<ul><li>Supply Chain Simulator -- System Dynamics </li></ul><ul><li>Consumer demands drive the supply chain (based on market demand functions) </li></ul><ul><li>If a retailer’s price plus transaction costs exceeds a market’s willingness to pay, the volume of goods moved between that retailer-demand market pair decreases. If the retailer’s price is below willingness to pay the volume of goods moved increases in relation to this difference. </li></ul><ul><li>If demand at a specific market location exceeds existing retail supply, then the price consumers are willing to pay at that location increases in relation to the size of this unmet demand. </li></ul><ul><li>Prices charged at retail locations reflect both market demand conditions and producer supply conditions </li></ul><ul><li>The volume of a commodity shipped between a producing firm and a retailer evolves according to the difference between the retailer’s charged price and its marginal costs.These costs include transaction costs and the price charged for the commodity by the producing firm. </li></ul>
<ul><li>Micro-Simulation is used to assign the origin-to-destination shipment volumes estimated by the Supply Chain Simulator to the physical transportation network. </li></ul><ul><li>Complete cargo movements from production point to final consumption point </li></ul><ul><li>are to be modeled. </li></ul><ul><li>This may involve different modes at different stages in the physical supply </li></ul><ul><li>chain. These movements are simulated over the ORNL multi-modal </li></ul><ul><li>freight transportation network (Southworth & Peterson, 2000). </li></ul><ul><li>Congestion-induced delay costs will be modeled on each link along a route, </li></ul><ul><li>including congestion at intermodal terminals. These will include the economic </li></ul><ul><li>cost of highly variable day-to-day travel times ( as a “service reliability” cost). </li></ul><ul><li>Transportation cost calculations will eventually require vehicle/container type </li></ul><ul><li>and cargo size as well as type of carriage (for-hire vs. private) to be modeled. </li></ul>Freight Traffic Simulator
Principal Steps in the Complete Freight Traffic Micro-Simulator (under construction )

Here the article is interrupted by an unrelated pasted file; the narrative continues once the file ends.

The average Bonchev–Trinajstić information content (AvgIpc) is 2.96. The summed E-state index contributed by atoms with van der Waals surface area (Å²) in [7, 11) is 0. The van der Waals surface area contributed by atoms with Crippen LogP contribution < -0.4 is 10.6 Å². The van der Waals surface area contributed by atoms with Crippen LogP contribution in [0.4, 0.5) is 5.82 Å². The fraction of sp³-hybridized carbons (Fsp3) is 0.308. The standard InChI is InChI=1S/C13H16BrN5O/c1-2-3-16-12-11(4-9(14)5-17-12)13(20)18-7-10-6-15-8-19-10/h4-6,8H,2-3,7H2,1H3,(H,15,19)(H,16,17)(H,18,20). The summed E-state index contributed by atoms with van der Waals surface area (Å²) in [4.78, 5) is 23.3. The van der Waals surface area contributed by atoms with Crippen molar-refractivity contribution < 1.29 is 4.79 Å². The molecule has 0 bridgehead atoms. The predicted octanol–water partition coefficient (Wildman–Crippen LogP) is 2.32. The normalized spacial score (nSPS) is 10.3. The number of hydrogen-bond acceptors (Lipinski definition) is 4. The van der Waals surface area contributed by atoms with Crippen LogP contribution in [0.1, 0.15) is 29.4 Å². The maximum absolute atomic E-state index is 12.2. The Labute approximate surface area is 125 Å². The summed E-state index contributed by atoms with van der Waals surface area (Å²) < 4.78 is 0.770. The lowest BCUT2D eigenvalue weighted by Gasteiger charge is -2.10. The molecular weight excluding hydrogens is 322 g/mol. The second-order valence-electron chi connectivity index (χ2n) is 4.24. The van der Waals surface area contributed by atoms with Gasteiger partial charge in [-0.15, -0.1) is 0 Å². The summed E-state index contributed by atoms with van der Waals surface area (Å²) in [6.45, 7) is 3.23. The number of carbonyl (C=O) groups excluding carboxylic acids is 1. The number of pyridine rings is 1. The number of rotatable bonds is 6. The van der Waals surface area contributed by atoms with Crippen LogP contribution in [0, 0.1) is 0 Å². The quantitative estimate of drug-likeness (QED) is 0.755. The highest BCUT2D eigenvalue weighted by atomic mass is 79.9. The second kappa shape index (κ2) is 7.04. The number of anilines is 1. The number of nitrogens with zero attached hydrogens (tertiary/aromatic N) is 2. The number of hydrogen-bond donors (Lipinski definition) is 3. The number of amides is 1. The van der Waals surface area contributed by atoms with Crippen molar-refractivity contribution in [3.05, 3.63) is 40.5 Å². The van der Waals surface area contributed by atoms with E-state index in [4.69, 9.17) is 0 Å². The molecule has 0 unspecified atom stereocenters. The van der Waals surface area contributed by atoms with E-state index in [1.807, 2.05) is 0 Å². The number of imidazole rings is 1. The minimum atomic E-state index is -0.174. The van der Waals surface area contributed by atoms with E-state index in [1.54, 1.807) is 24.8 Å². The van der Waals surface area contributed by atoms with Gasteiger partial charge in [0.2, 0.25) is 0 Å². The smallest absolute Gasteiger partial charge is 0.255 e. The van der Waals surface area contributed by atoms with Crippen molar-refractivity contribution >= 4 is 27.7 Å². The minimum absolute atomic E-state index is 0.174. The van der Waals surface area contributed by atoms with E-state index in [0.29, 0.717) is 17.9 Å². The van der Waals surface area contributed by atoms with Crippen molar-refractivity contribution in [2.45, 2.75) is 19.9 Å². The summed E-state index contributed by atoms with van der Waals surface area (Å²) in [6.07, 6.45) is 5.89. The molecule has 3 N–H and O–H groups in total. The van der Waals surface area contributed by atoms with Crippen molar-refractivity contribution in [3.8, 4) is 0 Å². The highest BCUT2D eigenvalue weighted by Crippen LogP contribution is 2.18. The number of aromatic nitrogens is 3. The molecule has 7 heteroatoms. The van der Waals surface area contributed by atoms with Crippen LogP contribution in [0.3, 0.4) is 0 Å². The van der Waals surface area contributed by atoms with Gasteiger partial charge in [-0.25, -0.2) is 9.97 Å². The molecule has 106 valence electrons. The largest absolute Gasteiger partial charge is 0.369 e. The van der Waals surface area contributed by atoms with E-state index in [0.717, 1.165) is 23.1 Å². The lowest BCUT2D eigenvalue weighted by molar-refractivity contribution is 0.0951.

The ORNL North American Truck-Rail-Water Intermodal Network
This network is functionally linked to the ORNL Highway-Rail-Inland and Coastal Waterways Network database to allow routing of foreign imported and exported freight, including US Land-Bridge Traffic. The ORNL Trans-Oceanic Waterways Network
local rail spur line Route Impedance = modal line-haul travel costs + intra-terminal transfer costs + inter-carrier (interlining) costs + local network access and egress costs + network-to-terminal local access costs Railroad #1 Railroad #2 origin destination interline transfer terminal transfer terminal notional local access link to highway network local terminal access road rail line haul highway network link(s)
Useful Applications of the Simulator Include Explorations of : 1) The benefits of more accurate and timely information on: ---- at-market commodity prices ---- the pattern of freight flows ---- fuel consumption and related pollutants production ---- profitability, and longer term facility (re)locations 2) The benefits of alternative forms of supply chain, including: ---- the use of mixed, multiple level business connections between firms in different network tiers (e.g.direct producer-to-consumer purchases and deliveries, as well as transactions through intermediaries). 3) The effects of traffic congestion (and the value of its avoidance) on: ---- at-market commodity prices ---- the pattern of freight flows ---- mode choice ---- fuel consumption and related pollutants production ---- profitability, and longer term facility (re)locations 4) The functional links between different supply chain configurations and different network/terminal configurations .